Lastly, I want readers to reflect on the effects of imposing one culture on another; those impressions can last a lifetime, for better or for worse. Educators must be careful and respectful of other cultures and their ways of being in the world; to be “educatoed” means different things to different people. There is room on this earth for all.

Are there any people and/or books that have inspired you along your journey?

People who have inspired me:

Teachers: Rita Sobcoviak (middle school), Marilyn Englander (high school), Dottie Engan-Barker (grad school), and Lee Worley (Naropa University). Each one “saw me” in a way that gave me confidence to learn and grow as I needed during pivotal points in time.

My father, Gordon R. Pierce, who’s been my primary cheerleader throughout my life. He told me decades ago that I ought to write this book, and then continued to support me by helping untangle wording and ideas in early drafts. He also provided artwork for the book and some of the financing for it. He believes in me 100% and makes me want to work hard until I am fully satisfied that I’ve given my best.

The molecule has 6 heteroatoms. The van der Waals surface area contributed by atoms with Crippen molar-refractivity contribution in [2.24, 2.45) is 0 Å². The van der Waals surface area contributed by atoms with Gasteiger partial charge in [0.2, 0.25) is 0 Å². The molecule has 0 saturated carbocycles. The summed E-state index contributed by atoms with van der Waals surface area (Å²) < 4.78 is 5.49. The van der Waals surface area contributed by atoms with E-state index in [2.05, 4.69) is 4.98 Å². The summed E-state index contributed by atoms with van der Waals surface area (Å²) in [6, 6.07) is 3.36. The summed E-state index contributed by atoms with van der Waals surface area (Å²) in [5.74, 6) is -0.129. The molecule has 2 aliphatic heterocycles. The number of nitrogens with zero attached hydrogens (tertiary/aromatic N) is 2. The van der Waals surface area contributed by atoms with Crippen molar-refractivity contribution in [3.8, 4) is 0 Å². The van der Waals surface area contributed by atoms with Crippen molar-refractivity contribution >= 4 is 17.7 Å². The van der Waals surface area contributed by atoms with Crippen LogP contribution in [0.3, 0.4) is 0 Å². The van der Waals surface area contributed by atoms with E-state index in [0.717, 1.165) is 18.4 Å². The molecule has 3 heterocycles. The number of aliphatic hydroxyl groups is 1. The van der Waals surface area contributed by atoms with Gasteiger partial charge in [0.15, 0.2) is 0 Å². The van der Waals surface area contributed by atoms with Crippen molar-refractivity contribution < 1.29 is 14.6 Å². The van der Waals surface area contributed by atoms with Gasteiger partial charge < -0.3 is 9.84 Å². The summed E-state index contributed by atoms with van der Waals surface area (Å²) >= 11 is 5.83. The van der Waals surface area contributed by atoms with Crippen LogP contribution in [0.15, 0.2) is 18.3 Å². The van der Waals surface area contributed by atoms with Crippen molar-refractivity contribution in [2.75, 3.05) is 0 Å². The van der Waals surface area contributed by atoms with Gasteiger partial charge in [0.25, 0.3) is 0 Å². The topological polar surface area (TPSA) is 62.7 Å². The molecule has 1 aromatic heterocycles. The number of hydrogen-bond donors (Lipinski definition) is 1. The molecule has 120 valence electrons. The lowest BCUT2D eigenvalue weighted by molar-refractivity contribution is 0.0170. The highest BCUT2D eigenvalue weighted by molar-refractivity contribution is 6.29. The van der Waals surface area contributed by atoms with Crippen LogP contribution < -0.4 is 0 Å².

There are many other people, as well, mentioned in my Acknowledgments.

Books that have inspired me:

Parker J. Palmer’s “The Courage to Teach: Exploring the Inner Landscape of a Teacher’s Life” and “To Know As We Are Known: Education as a Spiritual Journey.”

Anne Zonne Parker’s self-published book “Stories from the Origin,” which chronicles her time in the Australian Outback, and the push and pull she experienced as an Outsider in a radically different place. I loved her honesty and her simple, elegant writing, and knew that I wanted my memoir to have the same impact on others as hers had on me.

What’s next for you?